%% Image selected per Image Pickin' thread: http://tvtropes.org/pmwiki/posts.php?discussion=1340722853071560100
%% Please do not change or remove without starting a new thread.
%%
[[quoteright:200:http://static.tvtropes.org/pmwiki/pub/images/1933_expo_01_154.jpg]]

Art Deco, a flexible and [[ExactlyWhatItSaysOnTheTin decorative art]] that changed history.

The staple style during the [[RoaringTwenties 1920s]] and [[TheGreatDepression 1930s]], with its geometrically futuristic linear design, Art Deco was applied in every field, including architecture, furniture, interior design, graphic design, fashion and typography. Its simplistic, symmetric, fluid and futuristic design was easily managed and breathable, in contrast to the frilly [[TheEdwardianEra Edwardian]] ArtNouveau designs. It took the world by storm after the 1925 Paris ''[[EverythingSoundsSexierInFrench Exposition Internationale des Arts Décoratifs et Industriels Modernes]]'' (although some claimed that the movement started as early as 1910), influenced by works of Romain de Tirtoff (better known as Erté), historical arts like Aztec, Egyptian and Mesopotamian, ArtNouveau, Bauhaus, Neoclassical, Futurist and other modernist style movements. And its forms went on to every World's Fair from the 20s and 30s, then spread to all over the world. Although the term ''Art Déco'' is commonly used, the term was actually coined in TheSixties during its resurgence after its popularity declined about UsefulNotes/WorldWarTwo.

Often this style is found on DieselPunk and mostly RaygunGothic settings.

----
!!Examples that include the art form or is applied about Art Deco:
* Romain "Erté" de Tirtoff's fashion illustrations.
* New York City skyscrapers, like the Chrysler Building and the Empire State Building, are heavily built on Art Deco.
* Nowadays derisively-called [[http://en.wikipedia.org/wiki/Stalinist_architecture Stalinist Architecture]] of the [[TheGreatDepression 1933]]-[[TheFifties 1955]] period in the SovietUnion was a heavily politicized derivative of ArtDeco and [[http://en.wikipedia.org/wiki/Postconstructivism Post-Constructivist]] movements.
** While Stalinist architecture died in [[TheSixties the 1960s]] and got replaced by more modern if duller designs, Soviet sculptors and industrial designers [[FishOutOfTemporalWater still clung to similar styling for a few decades more]].
* The fifth installment of ''VideoGame/{{Civilization}}'' has some influences in Art Deco, some on the mainframe.
* Scenes based on Art Deco is featured on MyLifeAsATeenageRobot.
* The 1990s DCAU is heavily influenced on it.
* The artwork for Music/FlorenceAndTheMachine' ''Ceremonials'' invokes Art Deco, along with the music video for "Spectrum".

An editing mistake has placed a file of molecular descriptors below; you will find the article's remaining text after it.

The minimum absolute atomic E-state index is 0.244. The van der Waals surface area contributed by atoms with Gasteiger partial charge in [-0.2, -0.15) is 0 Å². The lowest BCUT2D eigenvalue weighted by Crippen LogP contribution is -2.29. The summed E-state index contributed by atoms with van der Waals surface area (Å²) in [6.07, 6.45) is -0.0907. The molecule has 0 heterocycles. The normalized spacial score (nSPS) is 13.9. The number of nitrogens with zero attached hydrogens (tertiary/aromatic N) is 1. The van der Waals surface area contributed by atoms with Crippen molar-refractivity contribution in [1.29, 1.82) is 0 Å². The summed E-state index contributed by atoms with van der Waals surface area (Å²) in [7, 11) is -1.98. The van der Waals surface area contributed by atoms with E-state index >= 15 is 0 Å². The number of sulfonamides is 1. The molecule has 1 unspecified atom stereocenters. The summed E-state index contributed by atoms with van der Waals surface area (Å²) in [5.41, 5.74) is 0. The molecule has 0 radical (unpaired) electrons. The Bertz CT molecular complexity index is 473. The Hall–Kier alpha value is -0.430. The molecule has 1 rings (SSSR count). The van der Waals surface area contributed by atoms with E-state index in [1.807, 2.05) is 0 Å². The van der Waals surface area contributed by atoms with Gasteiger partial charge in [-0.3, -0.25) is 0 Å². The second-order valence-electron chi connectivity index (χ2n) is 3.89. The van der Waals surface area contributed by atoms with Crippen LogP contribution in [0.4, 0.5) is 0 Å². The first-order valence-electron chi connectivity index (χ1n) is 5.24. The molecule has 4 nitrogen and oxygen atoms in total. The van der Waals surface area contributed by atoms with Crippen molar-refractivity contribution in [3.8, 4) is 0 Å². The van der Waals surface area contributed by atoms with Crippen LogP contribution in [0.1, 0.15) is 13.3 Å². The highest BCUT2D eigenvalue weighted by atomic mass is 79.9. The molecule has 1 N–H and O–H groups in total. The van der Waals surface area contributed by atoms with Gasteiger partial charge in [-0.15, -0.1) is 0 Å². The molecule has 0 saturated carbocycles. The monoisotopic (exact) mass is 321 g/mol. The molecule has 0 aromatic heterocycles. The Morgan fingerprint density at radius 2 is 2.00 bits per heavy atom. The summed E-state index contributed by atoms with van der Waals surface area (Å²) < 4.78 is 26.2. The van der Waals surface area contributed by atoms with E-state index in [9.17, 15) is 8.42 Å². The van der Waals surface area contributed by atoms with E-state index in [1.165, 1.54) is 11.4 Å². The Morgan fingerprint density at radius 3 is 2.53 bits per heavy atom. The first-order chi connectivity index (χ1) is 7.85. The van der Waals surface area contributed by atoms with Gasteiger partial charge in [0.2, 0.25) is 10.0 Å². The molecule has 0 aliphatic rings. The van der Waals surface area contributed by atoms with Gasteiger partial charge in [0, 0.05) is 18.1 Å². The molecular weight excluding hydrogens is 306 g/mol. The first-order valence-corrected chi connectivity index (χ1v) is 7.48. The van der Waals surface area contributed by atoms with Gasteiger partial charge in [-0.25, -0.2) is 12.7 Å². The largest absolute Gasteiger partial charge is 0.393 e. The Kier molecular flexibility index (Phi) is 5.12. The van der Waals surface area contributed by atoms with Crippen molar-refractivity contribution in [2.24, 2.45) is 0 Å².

* The design team admitted to basing the sandminer sets in ''[[Recap/DoctorWhoS14E5TheRobotsOfDeath The Robots of Death]]'' on Art Deco.
* The film ''Film/TheRocketeer'' had Art Deco leanings in it the design of the Rocketeer costume, and the [[http://upload.wikimedia.org/wikipedia/en/c/cc/Rocketeermovieposter.jpg promotional posters]] were done in this style.
* A lot of the architecture in ''VideoGame/{{BioShock}}'''s Rapture is of Art Deco design, drawing a lot of inspiration from 1930's and 40's American architectural styles. The game's pause menu also has a heavy Art Deco influence.
* The indie fighting game ''VideoGame/{{Skullgirls}}'' borrows a lot influences of the Art Deco style (stylized as "Dark Deco") and the Golden Age of Hollywood. The music, composed by Michiru Yamane of ''VideoGame/CastlevaniaSymphonyOfTheNight'' fame, incorporates jazz-styled music of the 1940s to go along with the game's art direction.
* The titles in most of the promotional materials for ''Film/TheGreatGatsby'' (2013) are stylized in Art Deco.
* The opening titles of ''Series/{{Poirot}}'' are absolutely pure Art Deco, using a mixture of animation and stage sets with live actors.
* TheAbominableDrPhibes is set in the 1920s and has some gorgeous sets, particularly the house interiors of the main characters.
* Rather funnily, an entire class of automotive design which emerged during TheGreatDepression and died hopelessly during TheFifties, the "aerodynamic fastback" style. Most widely-known examples: [[http://3.bp.blogspot.com/-2LkbpW8O0AU/T75UuRPKSNI/AAAAAAAADQE/H-xsF1eroWI/s1600/1936-lincoln-zephyr.jpg Lincoln]] [[http://static.ddmcdn.com/gif/1936-1948-lincoln-zephyr-8.jpg Zephyr]] and [[http://worldcarslist.com/images/cord/cord-810-westchester/cord-810-westchester-03.jpg Cord 810 / 812]]. It relied on a specific set of conditions to be met: [[CaptainObvious relatively low-powered engines were not quite the best for performance]] ([[UsefulNotes/NaziGermany original]] [[http://speedhero.files.wordpress.com/2010/01/1938-vw-beetle-38-first.jpg VW Bug]] had barely 24hp!), yet the roads were still sparsely-populated with cars, so designers went to aerodynamic body shapes to increase efficiency and speed [[http://www.alternatehistory.com/discussion/attachment.php?attachmentid=190170&stc=1&d=1352741674 like in advanced aircraft of the time]], and also to break with the tradition of frilly, horse-carriage inspired earlier designs. Once the new high-compression engines came after [[TheFifties the early 1950s]], there was less interest in aerodynamics.
* Tony Harris and his successors on ''ComicBook/{{Starman}}'' gave Opal City a markedly Deco look.
* The Sierra Madre Casino in the ''VideoGame/FalloutNewVegas'' DLC ''Dead Money'' is designed in art deco style.
* Cloudbank in {{Transistor}} has some obvious art deco influences, mixed in Film/{{TRON}}-like aesthetics in a [[FinalFantasyVII Midgar-esque]] cyberpunk setting.
----